.1 Minimize the interface

We design beautiful and elaborate interfaces, but that does not directly imply designing beautiful and aesthetically pleasing interactions. Sometimes interfaces are stuck on products and teach you unnatural and unintuitive actions, such as it happened when we first started to use the touch screen. Sweeping on a flat surface in order to move to another page does not belong to our physical-cognitive realm. In that sense, “Her” explained to us that an interaction with a machine can happen with what turns out to be a non-interface: the use of screens and tangible interfaces is minimized, and the use of human most accessible skills (earing, speaking, watching) are exploited to the maximum to obtain a smooth human-computer interaction which seems more natural than ever. Such a non-interface interaction can still be meaningful!

.2 Elegance

We are becoming more and more multitasking in our everyday life, but still that is regarded as rude in many situations. We should design for interfaces which allow more discrete and elegant interaction within public contexts. People do not look at each other when they are on the metro, the look at screens!

.3 System failure

“Her” also shows us how human it is for the OS to fail. We design machines which ideally perform efficiently and effectively, but when we want to make them more “human”, we might take into account that humans do not perform neither efficiently nor effectively. When towards the end of the movie Samantha does not immediately reply on Theodore’s call, she shows her human side, saying “Sorry I was busy with doing something else”. How human would your laptop be if after a full day of work would not turn on, showing on the screen “Dude, its late, I am tired, lets go to bed”? Would you as user accept that?

Visions of the Future

“Whether utopian or dystopian, these visions of the future shape our collective understanding of the relationship between science and progress and between people and technology”

P.Dourish and G.Bell

With these three readings I got to discover the importance of  communication means in doing speculation on futures. We saw a lot of exhibition pieces and performances so far, and it was refreshing to see what social studies have to say about the powerful media which movies/video clips are. I am now more convinced about the impact that such a medium could have. In fact, as opposed to niche exhibition and cultural performances, movies can go much more viral and reach a greater population. What I also appreciated is the fact that technology is the mainly addressed topic in these movies, but it sounds less important than the context. A well successful sci-fi movie on new technological scenarios will, if I got it correctly, require the director to be both a scientist and a sociologist. As Kirby points out when talking about the movie Treshold, the director has to go through three stages: first showing the necessity for a technology, then proving the normalcy of the technology and eventually show that the technical advance is indeed possible, what he calls viability. The result is a diegetic prototype which is a narration. A movie about the life of a 20-years old guy living with an artificial arm would be much more informative to the general population than reading the same story on a book or reading a scientific paper about the technology involved. Diegetic prototypes in movies make technical progress and technology understanding accessible to most, and this is quite powerful.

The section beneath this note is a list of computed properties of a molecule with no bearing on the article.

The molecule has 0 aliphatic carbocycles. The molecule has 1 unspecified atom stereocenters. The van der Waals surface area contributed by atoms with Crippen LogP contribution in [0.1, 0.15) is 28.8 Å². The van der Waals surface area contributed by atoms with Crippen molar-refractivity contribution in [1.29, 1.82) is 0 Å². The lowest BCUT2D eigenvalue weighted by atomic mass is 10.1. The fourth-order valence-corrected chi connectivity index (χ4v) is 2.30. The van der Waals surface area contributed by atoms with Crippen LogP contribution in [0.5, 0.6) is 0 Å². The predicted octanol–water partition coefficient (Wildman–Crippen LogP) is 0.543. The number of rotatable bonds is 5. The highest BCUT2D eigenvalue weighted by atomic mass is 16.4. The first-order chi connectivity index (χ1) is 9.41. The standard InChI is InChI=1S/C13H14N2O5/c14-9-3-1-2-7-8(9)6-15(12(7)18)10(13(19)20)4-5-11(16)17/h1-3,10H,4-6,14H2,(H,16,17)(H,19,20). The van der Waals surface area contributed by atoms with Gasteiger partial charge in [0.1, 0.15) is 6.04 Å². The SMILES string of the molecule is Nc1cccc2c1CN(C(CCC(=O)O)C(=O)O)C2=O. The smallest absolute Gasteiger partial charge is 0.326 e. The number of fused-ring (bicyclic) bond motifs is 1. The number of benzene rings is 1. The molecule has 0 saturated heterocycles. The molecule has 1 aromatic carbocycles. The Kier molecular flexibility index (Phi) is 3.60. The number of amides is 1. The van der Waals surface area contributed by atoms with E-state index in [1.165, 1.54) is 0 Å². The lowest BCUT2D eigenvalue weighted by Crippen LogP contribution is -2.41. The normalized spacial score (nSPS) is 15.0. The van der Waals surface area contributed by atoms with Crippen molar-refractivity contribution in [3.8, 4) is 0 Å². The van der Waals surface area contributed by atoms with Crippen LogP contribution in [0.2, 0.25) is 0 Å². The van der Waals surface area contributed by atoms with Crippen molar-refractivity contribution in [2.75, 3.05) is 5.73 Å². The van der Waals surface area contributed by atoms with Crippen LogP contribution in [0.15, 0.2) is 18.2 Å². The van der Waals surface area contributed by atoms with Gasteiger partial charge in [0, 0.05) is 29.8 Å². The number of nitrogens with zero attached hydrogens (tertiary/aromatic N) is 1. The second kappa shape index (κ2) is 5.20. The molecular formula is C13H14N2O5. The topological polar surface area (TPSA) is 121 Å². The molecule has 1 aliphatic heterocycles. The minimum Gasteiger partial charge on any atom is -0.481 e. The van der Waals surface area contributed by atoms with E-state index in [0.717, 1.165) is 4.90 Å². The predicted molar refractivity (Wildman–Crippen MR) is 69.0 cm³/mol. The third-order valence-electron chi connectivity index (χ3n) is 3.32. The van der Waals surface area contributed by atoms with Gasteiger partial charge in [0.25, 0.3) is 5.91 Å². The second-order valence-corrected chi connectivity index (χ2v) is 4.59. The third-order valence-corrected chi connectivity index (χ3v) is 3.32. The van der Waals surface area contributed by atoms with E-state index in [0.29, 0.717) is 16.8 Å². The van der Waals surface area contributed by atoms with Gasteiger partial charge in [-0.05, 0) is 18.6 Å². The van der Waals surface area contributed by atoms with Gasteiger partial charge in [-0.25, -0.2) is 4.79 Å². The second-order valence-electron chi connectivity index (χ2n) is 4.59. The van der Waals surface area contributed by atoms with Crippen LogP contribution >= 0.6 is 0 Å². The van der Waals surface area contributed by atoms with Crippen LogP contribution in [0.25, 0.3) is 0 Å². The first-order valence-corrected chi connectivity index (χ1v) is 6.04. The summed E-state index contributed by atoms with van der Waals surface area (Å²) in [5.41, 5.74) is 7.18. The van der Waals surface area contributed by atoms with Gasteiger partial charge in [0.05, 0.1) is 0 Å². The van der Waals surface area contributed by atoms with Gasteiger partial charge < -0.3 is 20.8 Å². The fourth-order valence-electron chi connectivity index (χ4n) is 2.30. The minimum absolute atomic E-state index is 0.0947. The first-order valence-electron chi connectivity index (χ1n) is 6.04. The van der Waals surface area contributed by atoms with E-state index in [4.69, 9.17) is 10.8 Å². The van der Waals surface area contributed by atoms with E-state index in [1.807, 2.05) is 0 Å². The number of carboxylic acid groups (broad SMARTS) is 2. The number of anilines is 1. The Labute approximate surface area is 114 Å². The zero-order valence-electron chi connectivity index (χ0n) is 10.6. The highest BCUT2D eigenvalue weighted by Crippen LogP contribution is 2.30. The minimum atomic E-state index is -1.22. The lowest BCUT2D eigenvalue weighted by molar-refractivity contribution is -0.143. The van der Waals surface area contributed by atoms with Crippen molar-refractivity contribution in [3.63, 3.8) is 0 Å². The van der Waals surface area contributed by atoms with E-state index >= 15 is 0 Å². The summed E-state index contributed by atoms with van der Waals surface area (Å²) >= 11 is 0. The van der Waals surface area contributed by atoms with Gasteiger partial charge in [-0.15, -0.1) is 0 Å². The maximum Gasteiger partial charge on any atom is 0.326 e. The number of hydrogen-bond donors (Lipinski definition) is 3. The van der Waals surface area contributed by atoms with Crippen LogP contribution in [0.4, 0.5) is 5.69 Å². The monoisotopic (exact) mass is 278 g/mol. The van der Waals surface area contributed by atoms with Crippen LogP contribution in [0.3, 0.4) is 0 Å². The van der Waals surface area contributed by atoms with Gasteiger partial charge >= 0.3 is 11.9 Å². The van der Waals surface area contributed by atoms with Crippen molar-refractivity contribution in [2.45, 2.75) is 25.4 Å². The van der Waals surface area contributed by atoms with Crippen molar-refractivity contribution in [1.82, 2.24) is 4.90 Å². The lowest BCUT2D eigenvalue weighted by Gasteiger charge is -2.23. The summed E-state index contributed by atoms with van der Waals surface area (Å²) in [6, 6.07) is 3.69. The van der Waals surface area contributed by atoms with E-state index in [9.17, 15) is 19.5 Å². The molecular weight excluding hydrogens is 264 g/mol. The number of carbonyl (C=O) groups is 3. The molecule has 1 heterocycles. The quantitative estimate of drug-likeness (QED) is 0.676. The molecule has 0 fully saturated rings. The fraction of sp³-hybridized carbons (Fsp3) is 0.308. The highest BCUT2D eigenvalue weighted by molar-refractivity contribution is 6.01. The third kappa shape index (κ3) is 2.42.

Here comes my concern. Both in movies about moon landing or the Microsoft “Future Vision on Productivity”, the grey-scary aspect is the equation possibility=preferability which is, in many cases, made by big power behind the scene. Technological determinism represent the only reading guide which is given to the audience: the movie does not only want to show that landing on the Moon is possible within few years, but it also makes the statement that it is what YOU want. Opposite to the movies cited in the papers, the series Black Mirror, for instance,  exploits the same diegetic prototypes to ask the audience whether the possible technologies presented would eventually be preferable.

How can the audience be critical?

To wrap it up, on the plus side movies and video-clips are a great mean to reach many people lives and are able to give an overall clear picture of the implementation of a given technology in its social context. On the negative side, we might end up believing that it is great to pay taxes and get to the Moon before the Russians do it.